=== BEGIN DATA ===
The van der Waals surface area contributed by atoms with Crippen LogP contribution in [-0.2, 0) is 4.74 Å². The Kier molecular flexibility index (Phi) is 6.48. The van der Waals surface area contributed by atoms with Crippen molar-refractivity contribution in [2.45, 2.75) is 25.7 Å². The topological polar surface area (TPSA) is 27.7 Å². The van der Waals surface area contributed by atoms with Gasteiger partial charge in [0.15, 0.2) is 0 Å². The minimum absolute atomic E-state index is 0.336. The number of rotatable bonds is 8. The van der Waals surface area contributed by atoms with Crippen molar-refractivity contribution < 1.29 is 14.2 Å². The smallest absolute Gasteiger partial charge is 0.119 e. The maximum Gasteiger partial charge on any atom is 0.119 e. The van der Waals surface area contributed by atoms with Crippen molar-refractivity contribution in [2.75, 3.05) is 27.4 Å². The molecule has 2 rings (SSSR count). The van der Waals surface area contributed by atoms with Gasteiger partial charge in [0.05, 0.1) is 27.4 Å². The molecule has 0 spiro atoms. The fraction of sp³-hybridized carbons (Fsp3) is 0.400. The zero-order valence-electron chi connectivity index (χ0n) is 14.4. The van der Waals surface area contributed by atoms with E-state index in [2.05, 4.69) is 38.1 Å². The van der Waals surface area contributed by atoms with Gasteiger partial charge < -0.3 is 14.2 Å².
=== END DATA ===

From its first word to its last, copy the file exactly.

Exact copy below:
The van der Waals surface area contributed by atoms with Crippen LogP contribution in [-0.2, 0) is 4.74 Å². The Kier molecular flexibility index (Phi) is 6.48. The van der Waals surface area contributed by atoms with Crippen molar-refractivity contribution in [2.45, 2.75) is 25.7 Å². The topological polar surface area (TPSA) is 27.7 Å². The van der Waals surface area contributed by atoms with Gasteiger partial charge in [0.15, 0.2) is 0 Å². The minimum absolute atomic E-state index is 0.336. The number of rotatable bonds is 8. The van der Waals surface area contributed by atoms with Crippen molar-refractivity contribution < 1.29 is 14.2 Å². The smallest absolute Gasteiger partial charge is 0.119 e. The maximum Gasteiger partial charge on any atom is 0.119 e. The van der Waals surface area contributed by atoms with Crippen molar-refractivity contribution in [2.75, 3.05) is 27.4 Å². The molecule has 2 rings (SSSR count). The van der Waals surface area contributed by atoms with Gasteiger partial charge in [0.05, 0.1) is 27.4 Å². The molecule has 0 spiro atoms. The fraction of sp³-hybridized carbons (Fsp3) is 0.400. The zero-order valence-electron chi connectivity index (χ0n) is 14.4. The van der Waals surface area contributed by atoms with E-state index in [2.05, 4.69) is 38.1 Å². The van der Waals surface area contributed by atoms with Gasteiger partial charge < -0.3 is 14.2 Å².